By: Matthew Theal, CFP® & Joshua Winterswyk, CFP®
Every Friday afternoon we recap what we are reading and the content we have produced. We hope you enjoy!
How can oil prices turn negative? That’s millions of Americans were asking themselves this week as they tuned into there nightly news telecasts and saw a negative price quote for the price of a barrel of crude oil.
The decline in oil prices lead to some calls for curious clients wondering if it was a good time to invest in crude oil? Our answer was easy. No. There’s no reason to speculate on the price of crude oil unless you are a professional futures trader or a professional money manager.
It’s just not a field you should be playing on.
The next question is, what does negative oil prices mean to me? The short answer is maybe in a few weeks you might see the price of gasoline at the pump decrease a little but it shouldn’t be anything dramatic. Most of the cost you pay at the pump is taxes and fees from the state and the federal government.
If you want to learn more about negative oil prices, Bloomberg does a better job explaining it than I could.
Best From the Web
This article by famous Silicon Valley venture capitalist Marc Anderssen is a must-read. It’s about starting to build in America again. Here is an excerpt:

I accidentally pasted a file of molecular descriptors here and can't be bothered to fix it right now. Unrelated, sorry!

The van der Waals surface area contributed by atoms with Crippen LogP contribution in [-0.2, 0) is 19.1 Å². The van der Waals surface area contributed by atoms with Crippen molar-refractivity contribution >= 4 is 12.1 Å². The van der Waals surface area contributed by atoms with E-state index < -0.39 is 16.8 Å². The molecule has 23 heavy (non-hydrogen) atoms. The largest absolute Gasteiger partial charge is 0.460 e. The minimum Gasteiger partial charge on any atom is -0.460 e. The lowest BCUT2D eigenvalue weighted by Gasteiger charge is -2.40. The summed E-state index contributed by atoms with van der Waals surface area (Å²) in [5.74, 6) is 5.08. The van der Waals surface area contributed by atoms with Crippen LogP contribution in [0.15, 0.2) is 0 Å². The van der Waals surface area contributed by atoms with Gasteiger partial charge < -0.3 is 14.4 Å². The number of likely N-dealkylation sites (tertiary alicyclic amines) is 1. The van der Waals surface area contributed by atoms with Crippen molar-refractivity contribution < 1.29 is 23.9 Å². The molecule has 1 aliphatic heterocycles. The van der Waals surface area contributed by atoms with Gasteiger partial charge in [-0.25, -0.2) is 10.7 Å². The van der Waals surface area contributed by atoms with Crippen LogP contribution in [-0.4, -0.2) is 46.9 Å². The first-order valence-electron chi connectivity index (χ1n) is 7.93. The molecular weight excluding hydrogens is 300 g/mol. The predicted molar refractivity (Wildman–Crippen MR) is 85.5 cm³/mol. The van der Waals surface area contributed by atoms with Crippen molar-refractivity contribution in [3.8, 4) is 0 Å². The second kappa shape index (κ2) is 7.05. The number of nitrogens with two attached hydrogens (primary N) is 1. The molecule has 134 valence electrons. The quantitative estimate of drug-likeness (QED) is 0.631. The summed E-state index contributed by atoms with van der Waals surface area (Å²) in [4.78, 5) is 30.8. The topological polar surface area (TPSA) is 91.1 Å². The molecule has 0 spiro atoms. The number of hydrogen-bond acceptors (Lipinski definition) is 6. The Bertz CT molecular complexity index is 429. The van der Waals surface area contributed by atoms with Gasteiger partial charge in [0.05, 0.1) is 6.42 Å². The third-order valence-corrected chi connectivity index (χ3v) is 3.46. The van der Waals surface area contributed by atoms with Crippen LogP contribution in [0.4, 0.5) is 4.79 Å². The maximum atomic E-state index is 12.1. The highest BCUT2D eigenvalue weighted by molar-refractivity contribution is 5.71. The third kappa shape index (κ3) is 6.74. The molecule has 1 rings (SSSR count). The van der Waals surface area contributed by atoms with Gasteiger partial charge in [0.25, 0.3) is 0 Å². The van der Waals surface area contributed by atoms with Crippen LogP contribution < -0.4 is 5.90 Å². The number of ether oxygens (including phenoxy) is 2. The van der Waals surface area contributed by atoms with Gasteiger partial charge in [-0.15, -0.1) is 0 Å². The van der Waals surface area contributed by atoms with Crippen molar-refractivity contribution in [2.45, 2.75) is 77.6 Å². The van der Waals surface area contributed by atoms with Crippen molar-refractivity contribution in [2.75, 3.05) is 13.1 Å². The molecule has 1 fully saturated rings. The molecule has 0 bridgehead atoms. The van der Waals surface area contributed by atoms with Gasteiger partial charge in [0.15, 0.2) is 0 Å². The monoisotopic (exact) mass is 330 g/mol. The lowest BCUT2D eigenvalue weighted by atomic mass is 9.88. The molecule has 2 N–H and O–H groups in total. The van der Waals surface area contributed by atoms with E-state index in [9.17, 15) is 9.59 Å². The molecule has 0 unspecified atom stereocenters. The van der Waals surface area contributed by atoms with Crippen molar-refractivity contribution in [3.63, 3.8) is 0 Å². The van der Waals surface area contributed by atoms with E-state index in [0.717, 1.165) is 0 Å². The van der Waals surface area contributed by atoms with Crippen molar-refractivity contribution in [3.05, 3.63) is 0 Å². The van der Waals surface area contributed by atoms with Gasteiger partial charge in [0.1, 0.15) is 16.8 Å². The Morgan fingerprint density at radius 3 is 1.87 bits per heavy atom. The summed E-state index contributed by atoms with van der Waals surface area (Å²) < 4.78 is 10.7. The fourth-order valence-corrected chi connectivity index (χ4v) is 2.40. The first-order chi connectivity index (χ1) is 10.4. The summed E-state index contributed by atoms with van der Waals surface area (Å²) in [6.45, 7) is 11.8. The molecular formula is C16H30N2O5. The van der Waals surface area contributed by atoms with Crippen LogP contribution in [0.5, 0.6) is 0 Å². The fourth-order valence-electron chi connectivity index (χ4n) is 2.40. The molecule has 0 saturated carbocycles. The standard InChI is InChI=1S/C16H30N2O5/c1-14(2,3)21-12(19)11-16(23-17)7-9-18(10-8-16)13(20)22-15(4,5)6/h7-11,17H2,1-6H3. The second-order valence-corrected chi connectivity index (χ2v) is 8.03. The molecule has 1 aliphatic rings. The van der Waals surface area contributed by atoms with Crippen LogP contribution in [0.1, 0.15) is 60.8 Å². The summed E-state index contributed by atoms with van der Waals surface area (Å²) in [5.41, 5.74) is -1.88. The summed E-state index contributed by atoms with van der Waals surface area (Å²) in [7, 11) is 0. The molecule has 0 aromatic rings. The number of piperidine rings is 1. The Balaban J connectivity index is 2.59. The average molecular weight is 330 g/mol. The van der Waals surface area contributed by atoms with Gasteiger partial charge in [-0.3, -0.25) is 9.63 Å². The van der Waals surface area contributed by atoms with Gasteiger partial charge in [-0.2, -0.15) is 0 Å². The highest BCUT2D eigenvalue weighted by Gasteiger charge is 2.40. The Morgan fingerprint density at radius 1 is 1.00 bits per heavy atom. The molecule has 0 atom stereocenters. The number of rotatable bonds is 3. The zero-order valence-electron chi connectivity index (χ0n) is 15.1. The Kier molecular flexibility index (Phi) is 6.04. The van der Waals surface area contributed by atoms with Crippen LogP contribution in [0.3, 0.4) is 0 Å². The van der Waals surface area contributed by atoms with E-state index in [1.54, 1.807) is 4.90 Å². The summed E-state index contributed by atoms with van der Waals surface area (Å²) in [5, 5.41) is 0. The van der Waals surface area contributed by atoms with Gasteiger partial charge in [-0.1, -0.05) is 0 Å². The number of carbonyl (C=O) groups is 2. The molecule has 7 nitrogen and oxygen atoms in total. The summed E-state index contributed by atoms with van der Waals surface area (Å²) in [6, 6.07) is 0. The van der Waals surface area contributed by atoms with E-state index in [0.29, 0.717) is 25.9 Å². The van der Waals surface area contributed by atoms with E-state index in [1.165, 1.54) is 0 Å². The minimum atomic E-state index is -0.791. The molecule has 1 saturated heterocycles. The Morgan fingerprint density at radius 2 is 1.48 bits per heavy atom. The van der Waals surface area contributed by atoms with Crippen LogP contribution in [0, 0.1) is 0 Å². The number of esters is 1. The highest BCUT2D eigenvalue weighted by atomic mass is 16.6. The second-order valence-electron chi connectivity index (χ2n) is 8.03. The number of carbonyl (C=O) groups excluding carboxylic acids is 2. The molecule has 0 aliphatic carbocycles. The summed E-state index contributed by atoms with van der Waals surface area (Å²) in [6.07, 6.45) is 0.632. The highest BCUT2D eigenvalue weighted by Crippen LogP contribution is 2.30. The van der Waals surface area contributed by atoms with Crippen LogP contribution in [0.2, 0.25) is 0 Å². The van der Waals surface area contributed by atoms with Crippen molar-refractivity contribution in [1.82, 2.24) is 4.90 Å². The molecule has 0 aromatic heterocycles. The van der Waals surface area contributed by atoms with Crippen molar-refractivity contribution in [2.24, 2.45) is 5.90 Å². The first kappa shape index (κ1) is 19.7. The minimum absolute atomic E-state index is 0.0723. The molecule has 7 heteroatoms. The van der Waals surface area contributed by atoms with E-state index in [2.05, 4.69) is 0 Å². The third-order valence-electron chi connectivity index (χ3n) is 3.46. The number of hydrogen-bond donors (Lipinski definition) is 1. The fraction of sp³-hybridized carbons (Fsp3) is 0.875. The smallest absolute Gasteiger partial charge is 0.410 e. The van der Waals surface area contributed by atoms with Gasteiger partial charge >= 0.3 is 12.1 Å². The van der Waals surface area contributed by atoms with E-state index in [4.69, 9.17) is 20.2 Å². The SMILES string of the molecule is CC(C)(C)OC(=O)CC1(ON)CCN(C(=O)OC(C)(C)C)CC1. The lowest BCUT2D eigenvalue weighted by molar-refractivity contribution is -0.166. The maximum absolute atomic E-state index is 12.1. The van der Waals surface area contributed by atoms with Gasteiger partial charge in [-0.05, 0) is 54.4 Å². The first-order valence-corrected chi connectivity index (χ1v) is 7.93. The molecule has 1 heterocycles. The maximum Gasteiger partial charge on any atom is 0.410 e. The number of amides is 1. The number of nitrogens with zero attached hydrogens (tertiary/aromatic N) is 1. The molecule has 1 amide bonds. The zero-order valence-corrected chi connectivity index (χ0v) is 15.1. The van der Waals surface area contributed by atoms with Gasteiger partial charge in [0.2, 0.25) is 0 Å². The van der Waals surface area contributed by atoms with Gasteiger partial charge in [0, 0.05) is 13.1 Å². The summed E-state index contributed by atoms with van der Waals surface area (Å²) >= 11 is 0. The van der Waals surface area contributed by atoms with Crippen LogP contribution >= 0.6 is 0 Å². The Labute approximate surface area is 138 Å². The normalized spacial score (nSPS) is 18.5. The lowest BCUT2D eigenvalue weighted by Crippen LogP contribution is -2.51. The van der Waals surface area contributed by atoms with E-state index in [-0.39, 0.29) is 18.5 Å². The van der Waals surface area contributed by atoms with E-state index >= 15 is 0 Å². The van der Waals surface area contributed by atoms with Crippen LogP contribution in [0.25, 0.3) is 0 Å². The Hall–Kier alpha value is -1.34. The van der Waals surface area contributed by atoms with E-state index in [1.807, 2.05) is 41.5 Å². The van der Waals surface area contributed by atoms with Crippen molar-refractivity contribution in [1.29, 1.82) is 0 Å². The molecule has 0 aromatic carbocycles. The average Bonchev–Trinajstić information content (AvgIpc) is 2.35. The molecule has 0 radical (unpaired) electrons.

“In fact, I think building is how we reboot the American dream. The things we build in huge quantities, like computers and TVs, drop rapidly in price. The things we don’t, like housing, schools, and hospitals, skyrocket in price. What’s the American dream? The opportunity to have a home of your own, and a family you can provide for. We need to break the rapidly escalating price curves for housing, education, and healthcare, to make sure that every American can realize the dream, and the only way to do that is to build.
Building isn’t easy, or we’d already be doing all this. We need to demand more of our political leaders, of our CEOs, our entrepreneurs, our investors. We need to demand more of our culture, of our society. And we need to demand more from one another. We’re all necessary, and we can all contribute, to building.”
It seems like the day of reckoning is here for the college bubble. The virus is making it difficult for Universities to plan for the fall. If you were sending your child to college, would you really pay $20,000 to $40,000 a year for them to have a Zoom class from your kitchen? Part of the allure of a college degree is getting children out of the house taking responsibilities and building a network of likeminded friends to help them throughout life. That’s is more difficult now due to the virus. It will be interesting to see what happens to higher education over the next few years.
This is a fascinating look at how the Coronavirus has spread around the world and how researchers use DNA technology to track it. In the article, I learned that all viruses mutated from host to host. It’s doesn’t necessarily mean the virus is getting worse or better which has been reported by other journalists.
Awesome article for people who own family business. The article discusses the challenges owners face when handing off a family to the next generation. A lot of the times what we see is the older generation has problems letting go. If you do own a family business, we recommend an exit plan that will lay out how the family plans to transition the business.